Ray Lamar hasn't spent decades perfecting his donuts. In fact, his namesake shops still use the same recipes that Ray developed in 1933—at the age of 17—when he got his first job working a donut fryer. World War II and a postwar career as a stockbroker interrupted Ray's donut-making pursuits, although he returned to his roots in 1960 when he founded the first LaMar's Donuts.
The shop went on to become a Kansas City icon, with crowds arriving well before 6 a.m. to line up outside the doors and taunt the roosters for sleeping in. Ray and his wife, Shannon, eventually decided to expand their business into a regional empire, and LaMar's Donuts currently boasts 27 franchised stores spread across six states.
Even with all of this growth, decades-old traditions still dictate how things are done. The workers prepare more than 75 different kinds of donuts, hand-making fresh batches of perennial favorites as well as recent inventions each and every morning. In addition to the original glazed creation that dates back to 1933, the menus can feature a variety of cake donuts with flavors such as red velvet, apple spice, and maple.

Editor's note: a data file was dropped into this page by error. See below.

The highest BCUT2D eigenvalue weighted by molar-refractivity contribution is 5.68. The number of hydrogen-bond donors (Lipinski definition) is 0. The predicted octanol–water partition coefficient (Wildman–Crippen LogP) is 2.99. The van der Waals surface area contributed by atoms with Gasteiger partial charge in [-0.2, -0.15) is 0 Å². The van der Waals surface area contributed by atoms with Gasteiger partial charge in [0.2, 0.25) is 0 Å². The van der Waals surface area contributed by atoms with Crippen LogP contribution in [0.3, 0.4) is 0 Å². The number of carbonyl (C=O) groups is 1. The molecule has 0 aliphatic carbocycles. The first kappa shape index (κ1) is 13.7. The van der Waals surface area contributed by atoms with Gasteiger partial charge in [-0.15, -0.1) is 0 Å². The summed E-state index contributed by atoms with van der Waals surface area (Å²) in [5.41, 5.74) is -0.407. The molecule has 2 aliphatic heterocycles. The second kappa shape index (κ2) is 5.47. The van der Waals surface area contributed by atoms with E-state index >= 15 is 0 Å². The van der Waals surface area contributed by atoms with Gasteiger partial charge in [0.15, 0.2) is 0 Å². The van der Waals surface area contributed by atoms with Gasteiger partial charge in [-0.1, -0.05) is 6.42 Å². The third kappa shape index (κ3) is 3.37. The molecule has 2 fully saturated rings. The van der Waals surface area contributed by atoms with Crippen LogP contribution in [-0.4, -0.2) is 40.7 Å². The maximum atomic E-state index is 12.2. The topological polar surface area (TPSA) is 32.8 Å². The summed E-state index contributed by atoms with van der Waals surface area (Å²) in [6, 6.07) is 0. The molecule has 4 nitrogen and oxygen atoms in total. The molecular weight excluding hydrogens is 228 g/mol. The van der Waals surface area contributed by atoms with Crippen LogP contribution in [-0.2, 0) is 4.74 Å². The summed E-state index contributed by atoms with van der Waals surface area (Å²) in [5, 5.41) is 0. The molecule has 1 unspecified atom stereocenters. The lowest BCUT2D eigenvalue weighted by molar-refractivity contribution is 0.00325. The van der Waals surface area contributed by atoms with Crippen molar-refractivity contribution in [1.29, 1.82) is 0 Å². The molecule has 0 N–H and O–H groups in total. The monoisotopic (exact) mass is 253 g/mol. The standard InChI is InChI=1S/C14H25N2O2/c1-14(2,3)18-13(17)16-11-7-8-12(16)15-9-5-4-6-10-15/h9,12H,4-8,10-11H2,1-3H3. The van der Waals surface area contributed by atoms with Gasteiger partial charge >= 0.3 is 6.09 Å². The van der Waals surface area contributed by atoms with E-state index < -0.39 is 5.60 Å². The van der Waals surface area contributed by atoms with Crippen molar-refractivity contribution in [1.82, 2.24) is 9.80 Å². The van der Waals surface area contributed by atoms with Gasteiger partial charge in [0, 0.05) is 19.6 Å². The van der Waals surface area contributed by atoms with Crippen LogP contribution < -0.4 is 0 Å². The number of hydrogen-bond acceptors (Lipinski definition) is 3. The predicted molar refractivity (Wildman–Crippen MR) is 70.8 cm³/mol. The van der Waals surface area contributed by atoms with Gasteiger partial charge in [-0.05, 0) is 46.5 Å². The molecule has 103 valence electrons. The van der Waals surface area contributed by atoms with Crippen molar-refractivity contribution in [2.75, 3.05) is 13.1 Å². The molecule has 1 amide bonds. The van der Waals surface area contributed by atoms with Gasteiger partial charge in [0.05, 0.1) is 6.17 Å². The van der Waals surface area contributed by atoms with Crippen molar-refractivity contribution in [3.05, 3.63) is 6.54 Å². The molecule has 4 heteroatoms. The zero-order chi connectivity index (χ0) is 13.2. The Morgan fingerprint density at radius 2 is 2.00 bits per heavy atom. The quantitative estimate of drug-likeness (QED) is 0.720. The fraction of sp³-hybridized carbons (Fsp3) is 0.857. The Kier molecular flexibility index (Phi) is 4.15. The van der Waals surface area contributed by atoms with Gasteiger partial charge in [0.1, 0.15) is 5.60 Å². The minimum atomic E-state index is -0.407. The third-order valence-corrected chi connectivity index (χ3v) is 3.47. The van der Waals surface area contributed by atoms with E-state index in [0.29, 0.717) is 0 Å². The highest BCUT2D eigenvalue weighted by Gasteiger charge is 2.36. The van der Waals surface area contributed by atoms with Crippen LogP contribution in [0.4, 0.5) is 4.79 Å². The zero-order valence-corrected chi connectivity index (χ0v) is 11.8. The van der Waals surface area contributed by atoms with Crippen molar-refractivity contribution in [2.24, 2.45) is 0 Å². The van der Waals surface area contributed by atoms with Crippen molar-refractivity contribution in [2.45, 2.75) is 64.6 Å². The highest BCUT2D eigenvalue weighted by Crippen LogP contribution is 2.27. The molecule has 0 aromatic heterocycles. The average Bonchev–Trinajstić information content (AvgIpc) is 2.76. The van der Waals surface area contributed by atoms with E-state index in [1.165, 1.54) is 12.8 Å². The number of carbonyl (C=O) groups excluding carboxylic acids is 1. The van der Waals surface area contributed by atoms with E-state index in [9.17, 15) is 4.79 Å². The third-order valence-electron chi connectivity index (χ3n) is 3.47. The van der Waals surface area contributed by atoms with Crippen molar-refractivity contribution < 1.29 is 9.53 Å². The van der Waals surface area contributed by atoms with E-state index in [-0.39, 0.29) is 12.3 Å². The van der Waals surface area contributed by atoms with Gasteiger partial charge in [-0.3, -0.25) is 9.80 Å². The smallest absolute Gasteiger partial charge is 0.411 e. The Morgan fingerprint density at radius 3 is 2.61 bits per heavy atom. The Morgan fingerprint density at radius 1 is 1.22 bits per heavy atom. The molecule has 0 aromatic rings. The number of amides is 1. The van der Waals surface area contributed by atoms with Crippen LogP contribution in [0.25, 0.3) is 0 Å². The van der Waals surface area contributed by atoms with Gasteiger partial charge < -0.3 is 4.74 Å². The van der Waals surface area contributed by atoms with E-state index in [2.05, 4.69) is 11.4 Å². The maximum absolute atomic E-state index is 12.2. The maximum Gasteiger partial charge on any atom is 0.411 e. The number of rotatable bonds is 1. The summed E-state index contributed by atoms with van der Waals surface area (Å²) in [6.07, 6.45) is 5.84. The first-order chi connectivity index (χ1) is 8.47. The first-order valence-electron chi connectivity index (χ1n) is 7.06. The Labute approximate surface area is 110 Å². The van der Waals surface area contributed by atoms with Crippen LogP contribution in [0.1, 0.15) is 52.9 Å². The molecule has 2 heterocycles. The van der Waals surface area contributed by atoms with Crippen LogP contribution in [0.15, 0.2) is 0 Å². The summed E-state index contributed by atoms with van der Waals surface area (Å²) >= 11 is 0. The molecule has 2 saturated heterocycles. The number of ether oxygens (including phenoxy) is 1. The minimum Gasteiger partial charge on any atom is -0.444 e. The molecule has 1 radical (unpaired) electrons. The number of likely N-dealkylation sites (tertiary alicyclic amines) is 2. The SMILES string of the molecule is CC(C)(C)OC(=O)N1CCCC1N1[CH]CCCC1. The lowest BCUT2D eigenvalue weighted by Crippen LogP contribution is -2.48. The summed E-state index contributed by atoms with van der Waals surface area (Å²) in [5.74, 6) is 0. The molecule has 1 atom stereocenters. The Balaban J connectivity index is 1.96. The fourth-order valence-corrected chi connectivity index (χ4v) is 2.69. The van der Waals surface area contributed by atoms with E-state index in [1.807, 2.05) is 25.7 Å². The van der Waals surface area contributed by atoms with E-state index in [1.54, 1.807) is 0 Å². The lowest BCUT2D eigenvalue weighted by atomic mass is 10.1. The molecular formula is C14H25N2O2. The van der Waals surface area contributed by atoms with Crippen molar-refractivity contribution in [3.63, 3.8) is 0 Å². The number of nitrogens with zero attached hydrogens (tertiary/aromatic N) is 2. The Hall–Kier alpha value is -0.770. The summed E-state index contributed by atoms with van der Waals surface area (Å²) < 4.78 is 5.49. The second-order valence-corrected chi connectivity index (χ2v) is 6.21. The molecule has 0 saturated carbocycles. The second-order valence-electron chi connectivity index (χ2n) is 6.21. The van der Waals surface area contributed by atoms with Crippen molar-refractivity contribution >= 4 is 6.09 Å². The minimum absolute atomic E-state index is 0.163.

Since donuts and coffee go together as naturally as paper shredders and subpar report cards, the stores also prepare cappuccinos, mochas, and other coffee drinks. These are all made with handpicked beans that slowly roast inside Italian brick ovens.
There is plenty to see, hear, and smell inside Ceramics & Coffee House @ Paint, Glaze & Fire. Here you’ll see rows of clay-colored mugs, vases, plates, pictures frames, and figurines next to bits of colored glass for fusion projects. Overhead a mosaic of tiles painted by customers creates a colorful ceiling, and up front an espresso bar grinds PT's coffee beans and steams milk for lattes.
Debbie, a Paint, Glaze & Fire co-owner, especially likes seeing dads painting pottery with their kids. Debbie says that while a father and his children might not talk too much while painting, they're still communicating and sharing a lot more than if they were silently sitting in a movie theatre. Plus, after painting, glass fusing, or canvas painting this family will have a something to show for it.